College applications are daunting on many fronts, but no part of the process causes more stress than the application essay. You could be the next Salman Rushdie and yet be stumped by the word limit and the pressure of selling yourself on paper. The good news is, there are ways to “hack” the process and make it a more comfortable experience.
Tell me why
It’s a lot easier to approach the essay when you know why you’re writing it. Colleges and universities basically want you to demonstrate two things: why you fit in, and why you stand out. Sounds like two opposite things? Sure, but now that you know, you know what to pluck out of your resume and highlight in order to kill the two birds. For example, if you’re going for a liberal arts college that’s known for its creative expression, you can talk about how you killed it at that Jatra Biroti open mic, or bagged an honourable mention at a Cartoon People comic contest. You get the idea.
Pick and stick
A lot of the application forms will give you more than one essay prompt. Select the one you’ll be able to answer in detail, and then stay on point. For example, one of the Common Application 2017-2018 prompts is “Some students have a background, identity, interest, or talent that is so meaningful they believe their application would be incomplete without it. If this sounds like you, then please share your story.” This is a good one for an international student to pick, and if you do, you want to create the context of your identity, and really amp that up (while remembering to tailor it so that you fit with the intended college’s “brand”).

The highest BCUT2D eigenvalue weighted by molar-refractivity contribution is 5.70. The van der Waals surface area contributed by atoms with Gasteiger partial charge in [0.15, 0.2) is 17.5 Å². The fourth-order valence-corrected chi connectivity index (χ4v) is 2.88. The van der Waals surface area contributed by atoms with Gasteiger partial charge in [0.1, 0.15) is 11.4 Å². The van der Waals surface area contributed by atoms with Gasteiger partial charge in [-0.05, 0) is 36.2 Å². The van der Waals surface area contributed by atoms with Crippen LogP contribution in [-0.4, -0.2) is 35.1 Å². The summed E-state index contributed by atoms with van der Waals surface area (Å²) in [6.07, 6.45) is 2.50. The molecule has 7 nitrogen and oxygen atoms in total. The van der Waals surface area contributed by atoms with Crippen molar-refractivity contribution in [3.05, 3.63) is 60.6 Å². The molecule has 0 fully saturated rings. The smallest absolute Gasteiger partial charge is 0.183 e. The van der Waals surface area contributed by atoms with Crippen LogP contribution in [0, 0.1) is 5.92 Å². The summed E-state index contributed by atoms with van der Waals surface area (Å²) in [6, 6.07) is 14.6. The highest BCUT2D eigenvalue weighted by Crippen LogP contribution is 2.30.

The right fit
There are really two types of college essays: the narrative essay, in which you tell a story or an anecdote to illustrate your answer, such as the time you helped your maid write a letter, and how this sparked off an interest in adult education for the underprivileged, or an expository format where you state a position and then defend it with examples, such as your thoughts about feminism. Remember to read your essay prompt very carefully to determine which style the essay is really asking for.
The ebb and flow
Now that you’ve determined your objective, your theme and your format, the next step is to create the content for the essay. This is where a lot of people get stumped by the word limit. Before you write down the essay, consider interviewing yourself. Ask yourself twenty questions related to the topic, and write out the answers in full. Next, review the questions and answers, and whittle it down to the five most important questions and answers. Finally, change the order so that your essay has a clear beginning, middle and end, and it flows naturally from one to the other.
Proof and share
Before you send off the application, do not forget to re-read and proof-read your piece, and let a few trusted friends and well-wishers have a gander so that you can furnish the institution with the most polished and error-free version of your statement. The importance of this step cannot be overstated, as all it takes is a single typo to put the reviewer off. So get some feedback before you mail it off, and you’ll sleep much better.